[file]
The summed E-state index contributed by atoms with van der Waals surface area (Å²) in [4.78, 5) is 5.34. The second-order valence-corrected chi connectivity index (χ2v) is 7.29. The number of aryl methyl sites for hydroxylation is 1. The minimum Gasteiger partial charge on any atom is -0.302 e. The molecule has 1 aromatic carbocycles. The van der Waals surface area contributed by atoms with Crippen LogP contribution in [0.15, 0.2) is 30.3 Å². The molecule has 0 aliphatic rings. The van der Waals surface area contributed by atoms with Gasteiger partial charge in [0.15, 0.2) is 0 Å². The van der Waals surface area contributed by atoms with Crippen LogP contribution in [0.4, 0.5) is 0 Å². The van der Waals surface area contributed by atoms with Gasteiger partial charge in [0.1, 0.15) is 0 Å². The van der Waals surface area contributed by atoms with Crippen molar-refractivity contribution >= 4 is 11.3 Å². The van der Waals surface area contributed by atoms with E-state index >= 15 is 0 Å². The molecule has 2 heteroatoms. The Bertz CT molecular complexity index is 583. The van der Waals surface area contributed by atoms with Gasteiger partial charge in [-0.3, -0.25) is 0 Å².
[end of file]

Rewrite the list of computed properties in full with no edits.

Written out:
The summed E-state index contributed by atoms with van der Waals surface area (Å²) in [4.78, 5) is 5.34. The second-order valence-corrected chi connectivity index (χ2v) is 7.29. The number of aryl methyl sites for hydroxylation is 1. The minimum Gasteiger partial charge on any atom is -0.302 e. The molecule has 1 aromatic carbocycles. The van der Waals surface area contributed by atoms with Crippen LogP contribution in [0.15, 0.2) is 30.3 Å². The molecule has 0 aliphatic rings. The van der Waals surface area contributed by atoms with Gasteiger partial charge in [0.15, 0.2) is 0 Å². The van der Waals surface area contributed by atoms with Crippen LogP contribution in [0.4, 0.5) is 0 Å². The van der Waals surface area contributed by atoms with Gasteiger partial charge in [0.1, 0.15) is 0 Å². The van der Waals surface area contributed by atoms with Crippen molar-refractivity contribution >= 4 is 11.3 Å². The van der Waals surface area contributed by atoms with E-state index >= 15 is 0 Å². The molecule has 2 heteroatoms. The Bertz CT molecular complexity index is 583. The van der Waals surface area contributed by atoms with Gasteiger partial charge in [-0.3, -0.25) is 0 Å².